Bankruptcy is an alternative for some people with certain types of unsecured debt. A bankruptcy filing will temporarily suspend a foreclosure. It will also ruin your credit for the next 10 years and it may or may not actually help with your real problem; debt that you can not pay.
There is one good piece of advice here; consult an attorney but make sure it is an experienced bankruptcy attorney and get financial advice/counselling first. Remember that not every person who wants you to pay a fee for their service is necessarily concerned with giving the best advice for your particular situation. The US attorney has a special office for investigating foreclosure scams which target desperate people who are losing their homes.
Go Bankrupt, keep your home? The answer is NO!
After having seen the expenditures that some people think are mandatory, I'm pretty jaded about bankruptcy.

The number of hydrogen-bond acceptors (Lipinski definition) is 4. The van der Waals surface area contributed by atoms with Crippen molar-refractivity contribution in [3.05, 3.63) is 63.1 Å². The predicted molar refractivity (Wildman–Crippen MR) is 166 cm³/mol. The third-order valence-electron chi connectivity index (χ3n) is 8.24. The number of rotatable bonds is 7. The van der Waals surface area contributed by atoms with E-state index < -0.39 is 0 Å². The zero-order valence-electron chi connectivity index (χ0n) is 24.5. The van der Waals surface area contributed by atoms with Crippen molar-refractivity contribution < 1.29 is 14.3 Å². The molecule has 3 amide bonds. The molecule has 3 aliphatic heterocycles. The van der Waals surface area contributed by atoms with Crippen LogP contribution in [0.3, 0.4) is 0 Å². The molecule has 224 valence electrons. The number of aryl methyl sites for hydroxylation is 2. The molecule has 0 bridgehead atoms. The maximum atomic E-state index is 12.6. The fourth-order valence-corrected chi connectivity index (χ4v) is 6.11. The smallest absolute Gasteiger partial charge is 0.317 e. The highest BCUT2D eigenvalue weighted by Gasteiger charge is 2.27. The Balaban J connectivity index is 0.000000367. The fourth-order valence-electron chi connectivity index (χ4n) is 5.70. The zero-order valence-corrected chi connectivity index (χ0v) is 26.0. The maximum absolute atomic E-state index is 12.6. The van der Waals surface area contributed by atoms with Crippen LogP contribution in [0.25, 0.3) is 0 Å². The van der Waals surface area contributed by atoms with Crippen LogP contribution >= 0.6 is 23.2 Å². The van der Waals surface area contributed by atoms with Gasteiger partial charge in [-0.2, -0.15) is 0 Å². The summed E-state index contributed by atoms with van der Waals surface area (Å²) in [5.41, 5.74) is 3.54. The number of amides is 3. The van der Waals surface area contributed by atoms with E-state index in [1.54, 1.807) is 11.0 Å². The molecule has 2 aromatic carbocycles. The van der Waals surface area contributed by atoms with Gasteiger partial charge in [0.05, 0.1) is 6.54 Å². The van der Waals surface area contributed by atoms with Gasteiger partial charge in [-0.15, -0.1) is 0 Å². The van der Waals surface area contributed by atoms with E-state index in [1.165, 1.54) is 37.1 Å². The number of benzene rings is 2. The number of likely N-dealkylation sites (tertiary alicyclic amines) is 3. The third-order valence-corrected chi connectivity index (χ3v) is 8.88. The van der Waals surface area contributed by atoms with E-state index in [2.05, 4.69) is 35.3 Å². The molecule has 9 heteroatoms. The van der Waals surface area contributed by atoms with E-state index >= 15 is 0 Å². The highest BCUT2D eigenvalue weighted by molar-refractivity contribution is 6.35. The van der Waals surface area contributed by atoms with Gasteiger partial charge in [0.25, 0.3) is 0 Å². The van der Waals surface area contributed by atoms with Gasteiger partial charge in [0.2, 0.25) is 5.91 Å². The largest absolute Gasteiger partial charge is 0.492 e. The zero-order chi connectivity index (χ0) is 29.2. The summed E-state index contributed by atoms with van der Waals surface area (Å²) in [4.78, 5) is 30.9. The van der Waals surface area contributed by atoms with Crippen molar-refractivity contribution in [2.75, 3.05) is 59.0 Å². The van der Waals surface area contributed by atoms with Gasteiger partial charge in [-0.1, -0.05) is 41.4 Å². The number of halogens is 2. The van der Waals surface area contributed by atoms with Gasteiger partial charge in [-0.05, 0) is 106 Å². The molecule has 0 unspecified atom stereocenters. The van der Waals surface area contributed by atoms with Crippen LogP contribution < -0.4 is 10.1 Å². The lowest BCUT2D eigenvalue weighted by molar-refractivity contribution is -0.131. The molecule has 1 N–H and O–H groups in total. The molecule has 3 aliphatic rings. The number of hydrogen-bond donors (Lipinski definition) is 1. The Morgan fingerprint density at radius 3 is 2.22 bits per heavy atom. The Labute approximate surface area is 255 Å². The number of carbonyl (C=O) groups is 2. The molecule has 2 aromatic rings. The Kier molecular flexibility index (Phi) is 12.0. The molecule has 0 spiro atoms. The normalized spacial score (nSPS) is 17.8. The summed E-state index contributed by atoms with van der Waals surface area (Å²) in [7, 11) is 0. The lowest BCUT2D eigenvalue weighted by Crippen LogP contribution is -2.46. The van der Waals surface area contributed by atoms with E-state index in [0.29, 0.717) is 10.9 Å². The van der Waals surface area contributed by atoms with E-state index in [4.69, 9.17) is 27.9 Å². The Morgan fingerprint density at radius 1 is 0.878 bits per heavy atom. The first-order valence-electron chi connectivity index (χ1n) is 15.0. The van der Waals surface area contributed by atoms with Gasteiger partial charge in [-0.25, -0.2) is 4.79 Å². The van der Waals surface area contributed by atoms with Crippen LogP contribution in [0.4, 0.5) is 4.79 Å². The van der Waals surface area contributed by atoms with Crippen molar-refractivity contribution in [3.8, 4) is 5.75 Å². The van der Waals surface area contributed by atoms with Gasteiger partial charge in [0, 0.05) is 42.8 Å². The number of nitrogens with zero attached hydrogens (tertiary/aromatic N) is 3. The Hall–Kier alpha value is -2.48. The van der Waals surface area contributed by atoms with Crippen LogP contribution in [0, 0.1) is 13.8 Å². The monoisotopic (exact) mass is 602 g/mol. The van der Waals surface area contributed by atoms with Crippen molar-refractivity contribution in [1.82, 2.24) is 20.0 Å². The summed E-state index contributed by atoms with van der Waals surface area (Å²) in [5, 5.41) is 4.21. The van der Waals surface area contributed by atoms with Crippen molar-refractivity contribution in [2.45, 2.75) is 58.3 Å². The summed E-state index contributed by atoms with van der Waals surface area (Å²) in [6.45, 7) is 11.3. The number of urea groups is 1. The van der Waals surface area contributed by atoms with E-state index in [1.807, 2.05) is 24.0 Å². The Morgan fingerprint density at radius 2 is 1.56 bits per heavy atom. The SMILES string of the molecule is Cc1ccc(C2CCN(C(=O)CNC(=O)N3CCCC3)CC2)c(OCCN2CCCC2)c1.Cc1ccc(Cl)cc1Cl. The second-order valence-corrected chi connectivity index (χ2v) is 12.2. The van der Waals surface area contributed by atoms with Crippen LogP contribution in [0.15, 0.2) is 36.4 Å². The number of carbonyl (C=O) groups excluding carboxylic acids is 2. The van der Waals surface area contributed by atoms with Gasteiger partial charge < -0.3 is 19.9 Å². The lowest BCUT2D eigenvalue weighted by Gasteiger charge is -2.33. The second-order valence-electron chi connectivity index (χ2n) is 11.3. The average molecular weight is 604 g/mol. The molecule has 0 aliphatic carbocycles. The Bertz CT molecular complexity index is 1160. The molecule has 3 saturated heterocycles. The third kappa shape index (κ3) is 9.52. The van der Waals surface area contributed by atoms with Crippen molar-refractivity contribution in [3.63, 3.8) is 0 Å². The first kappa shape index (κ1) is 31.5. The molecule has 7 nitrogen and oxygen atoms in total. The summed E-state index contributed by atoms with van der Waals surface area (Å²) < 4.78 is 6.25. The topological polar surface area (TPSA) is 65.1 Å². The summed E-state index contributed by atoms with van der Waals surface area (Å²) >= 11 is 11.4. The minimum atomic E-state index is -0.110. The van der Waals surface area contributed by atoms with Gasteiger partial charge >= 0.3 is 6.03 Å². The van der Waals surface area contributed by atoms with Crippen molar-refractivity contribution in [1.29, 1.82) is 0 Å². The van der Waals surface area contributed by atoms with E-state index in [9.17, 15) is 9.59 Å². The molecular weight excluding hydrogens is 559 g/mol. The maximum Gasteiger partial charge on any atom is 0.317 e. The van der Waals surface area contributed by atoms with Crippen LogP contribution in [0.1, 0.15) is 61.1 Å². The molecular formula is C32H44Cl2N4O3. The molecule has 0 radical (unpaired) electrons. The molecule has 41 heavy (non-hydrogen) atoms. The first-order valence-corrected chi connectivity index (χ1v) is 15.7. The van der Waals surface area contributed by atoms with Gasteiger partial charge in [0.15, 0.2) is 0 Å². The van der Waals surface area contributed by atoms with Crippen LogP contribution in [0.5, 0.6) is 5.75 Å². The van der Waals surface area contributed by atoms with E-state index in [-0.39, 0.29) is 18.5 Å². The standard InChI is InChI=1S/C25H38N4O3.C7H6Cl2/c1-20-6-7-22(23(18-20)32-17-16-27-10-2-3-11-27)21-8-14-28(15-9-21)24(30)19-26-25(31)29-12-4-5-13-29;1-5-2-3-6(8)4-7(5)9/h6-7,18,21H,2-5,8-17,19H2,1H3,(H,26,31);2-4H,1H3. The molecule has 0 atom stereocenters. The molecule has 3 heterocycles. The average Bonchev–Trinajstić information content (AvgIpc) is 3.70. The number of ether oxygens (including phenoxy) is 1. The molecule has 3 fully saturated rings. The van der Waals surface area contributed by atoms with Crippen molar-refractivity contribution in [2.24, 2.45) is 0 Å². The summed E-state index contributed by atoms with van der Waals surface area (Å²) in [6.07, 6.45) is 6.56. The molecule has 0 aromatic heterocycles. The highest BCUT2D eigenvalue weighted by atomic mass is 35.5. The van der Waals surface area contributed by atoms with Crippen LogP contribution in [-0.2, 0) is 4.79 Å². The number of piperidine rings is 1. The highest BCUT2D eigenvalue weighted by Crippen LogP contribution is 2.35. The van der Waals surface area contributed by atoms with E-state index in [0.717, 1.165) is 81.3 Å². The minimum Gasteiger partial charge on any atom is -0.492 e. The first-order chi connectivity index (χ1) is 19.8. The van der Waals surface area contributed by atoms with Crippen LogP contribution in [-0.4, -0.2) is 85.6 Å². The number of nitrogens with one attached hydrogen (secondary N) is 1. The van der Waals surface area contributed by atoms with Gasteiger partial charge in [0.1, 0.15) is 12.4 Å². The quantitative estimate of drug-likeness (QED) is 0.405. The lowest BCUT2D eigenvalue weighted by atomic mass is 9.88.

There are literally people who won't cut off cable tv, but will declare bankruptcy.
I know that many will stick their fingers in their ears when I say this - the vast majority of Americans can cut expenses by half - and still live like the middle class did in the 1950's.
We all forget that they had few recurring expenses for entertainment and convinience like internet, cable, and cell phones. They didn't eat out every month - let alone several times a week. They had less cars, and used less heat and a/c. They used less lighting, and had no devices that used power when they were "off". They kept clothes longer, and had less of them. They would wear the same clothes more than once if they didn't get dirty.
Add it all up and most people can save $500-$1000 a month. (Far more for some) That's generally enough to avert bankruptcy.
Check out Dave Ramsey's Financial Peace. (He's the radio guy who has people that say: "We're debt free!!").
I don't blame banks for loaning money. I do blame people who want to live a life of luxury on other people's money. Live within your means. Make more or spend less. Period.